This article recently appeared in the Australasian Mine Safety Journal and gives a great summary of the importance of safety when accessing confined spaces.
Throughout Australia each and every year confined space deaths continue to occur despite concerted efforts by Government regulators, safety and engineering professionals. Unfortunately, statistics show that these events often involve multiple fatalities and sometimes occur in organisations that have mature procedures and processes in place to manage confined spaces.
One of the key components of any good confined space program is signage. Well positioned and designed signage can substantially warn of impending danger associated with the space. Routine practice is to fix signs directly to entry points. In some circumstances this practice can present additional risks during maintenance operations when lids or doors are removed to allow for ventilation or intermittent access.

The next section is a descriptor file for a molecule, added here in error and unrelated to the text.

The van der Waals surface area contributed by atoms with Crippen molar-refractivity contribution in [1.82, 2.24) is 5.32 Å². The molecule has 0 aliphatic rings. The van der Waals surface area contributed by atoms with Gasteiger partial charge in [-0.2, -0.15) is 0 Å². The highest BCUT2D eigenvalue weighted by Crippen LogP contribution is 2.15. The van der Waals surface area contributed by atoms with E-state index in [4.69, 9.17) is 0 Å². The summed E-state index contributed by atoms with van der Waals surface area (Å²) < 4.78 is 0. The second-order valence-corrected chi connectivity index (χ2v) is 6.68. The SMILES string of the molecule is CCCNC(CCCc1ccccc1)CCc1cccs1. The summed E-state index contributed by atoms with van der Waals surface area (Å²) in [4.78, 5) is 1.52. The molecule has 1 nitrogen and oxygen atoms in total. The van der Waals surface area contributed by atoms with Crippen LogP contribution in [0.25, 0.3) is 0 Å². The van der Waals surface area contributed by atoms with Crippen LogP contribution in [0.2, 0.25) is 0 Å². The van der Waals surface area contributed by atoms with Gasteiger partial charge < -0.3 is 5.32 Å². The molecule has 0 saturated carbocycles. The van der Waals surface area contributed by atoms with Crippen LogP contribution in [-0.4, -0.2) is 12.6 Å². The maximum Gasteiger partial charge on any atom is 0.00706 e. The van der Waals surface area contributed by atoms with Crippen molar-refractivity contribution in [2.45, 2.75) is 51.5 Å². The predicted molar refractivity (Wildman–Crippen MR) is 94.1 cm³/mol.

During extended duration maintenance activities, removal of entry points/doors can result in signs being not adequately visible and,therefore leaving the space accessible to persons working in the area, animals or debris. Adequately securing a space during extended duration maintenance activities has long been a challenge for engineering and safety personnel. The re-fitting of a physical barrier is often identified by confined space workers as difficult, impracticable and time consuming during longer term operations. Up until now, a range of disposable temporary barriers have been used.
Cirlock now distributes a range of confined space covers which are specifically designed to be rapidly fitted to a range of confined space entry points including vessels, tower skirts and columns. The reusable, highly durable covers provide a physical barrier to the confined space as well as compliant signage for the duration of the confined space operation.